UAE to speed child protection law after girl dies
Dubai, June 8, 2012
The UAE is speeding up the introduction of child protection laws, state news agency WAM said, after an eight-year-old girl was killed in a case that has shocked the nation.
The father of Wadeema Saud was arrested on suspicion of murder this week after the girl's remains were found in a village off a highway in Dubai. He is also suspected of torturing another daughter, seven-year-old Mira, who is in hospital.
The case sparked a public outcry in the Gulf state and drew attention to the UAE's lack of child protection laws.
Dubai ruler Sheikh Mohammed bin Rashid al-Maktoum ordered the swift enactment of a child protection bill, which is in the drafting stage, after he visited Mira in hospital, agency WAM said on Wednesday.
'The ministry is working on speeding up the legislative process of issuing child protection law,' Mariam al-Roumi, Minister of Social Affairs, told WAM.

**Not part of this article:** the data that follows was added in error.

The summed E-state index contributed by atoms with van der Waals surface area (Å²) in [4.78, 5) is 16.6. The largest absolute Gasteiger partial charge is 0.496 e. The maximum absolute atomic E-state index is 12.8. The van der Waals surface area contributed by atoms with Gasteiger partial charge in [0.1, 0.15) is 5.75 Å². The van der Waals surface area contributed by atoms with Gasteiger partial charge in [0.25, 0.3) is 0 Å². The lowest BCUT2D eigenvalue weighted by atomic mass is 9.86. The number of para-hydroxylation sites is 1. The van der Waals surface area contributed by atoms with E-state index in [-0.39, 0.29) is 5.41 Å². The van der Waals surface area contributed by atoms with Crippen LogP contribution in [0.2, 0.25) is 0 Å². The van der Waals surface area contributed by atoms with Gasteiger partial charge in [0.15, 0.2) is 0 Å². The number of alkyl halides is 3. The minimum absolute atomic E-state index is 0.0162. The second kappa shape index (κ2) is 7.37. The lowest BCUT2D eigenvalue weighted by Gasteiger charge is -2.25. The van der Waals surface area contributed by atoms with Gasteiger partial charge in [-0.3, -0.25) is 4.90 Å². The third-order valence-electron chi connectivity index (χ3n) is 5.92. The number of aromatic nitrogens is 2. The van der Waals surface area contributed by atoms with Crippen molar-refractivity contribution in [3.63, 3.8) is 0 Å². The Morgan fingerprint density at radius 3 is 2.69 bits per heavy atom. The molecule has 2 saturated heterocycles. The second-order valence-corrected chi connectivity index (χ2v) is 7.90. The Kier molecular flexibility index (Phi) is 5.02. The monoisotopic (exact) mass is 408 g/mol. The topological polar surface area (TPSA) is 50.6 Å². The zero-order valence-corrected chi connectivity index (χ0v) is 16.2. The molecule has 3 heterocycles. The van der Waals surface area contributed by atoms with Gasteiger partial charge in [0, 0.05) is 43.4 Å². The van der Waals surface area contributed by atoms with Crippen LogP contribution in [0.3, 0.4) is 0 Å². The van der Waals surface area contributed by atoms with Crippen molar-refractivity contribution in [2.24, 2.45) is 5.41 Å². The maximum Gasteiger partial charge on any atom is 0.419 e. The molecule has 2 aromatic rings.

The drafting and debating of the bill was expected to take several more months before the president, Abu Dhabi ruler Sheikh khalifa bin Zayed al-Nahayan, approved it to become law.
Now, however, that process will be speeded up - though no date was specified.
It is unclear what the law will involve but Dubai lawyer Yousef bin Hammad said he expected it would make penalties for violence against children more severe than for violence against adults.
'The new law would be tailored to children instead of the general penalty code which doesn't differentiate between the use of force against an adult or child,' he said.
Sheikh Mohammed told Mira's mother after the hospital visit that he would cover the costs of the girl's treatment, education and other living costs, his personal website said.
The case highlighted the inadequacy of child protection laws in the UAE, Emirati lawyer Diana Hamade said.
'Everyone was pretty shocked,' she said. 'The protection of children in the UAE is currently only covered by certain provisions found in the UAE's family and labour laws and penal code which are severely outdated.'-Reuters
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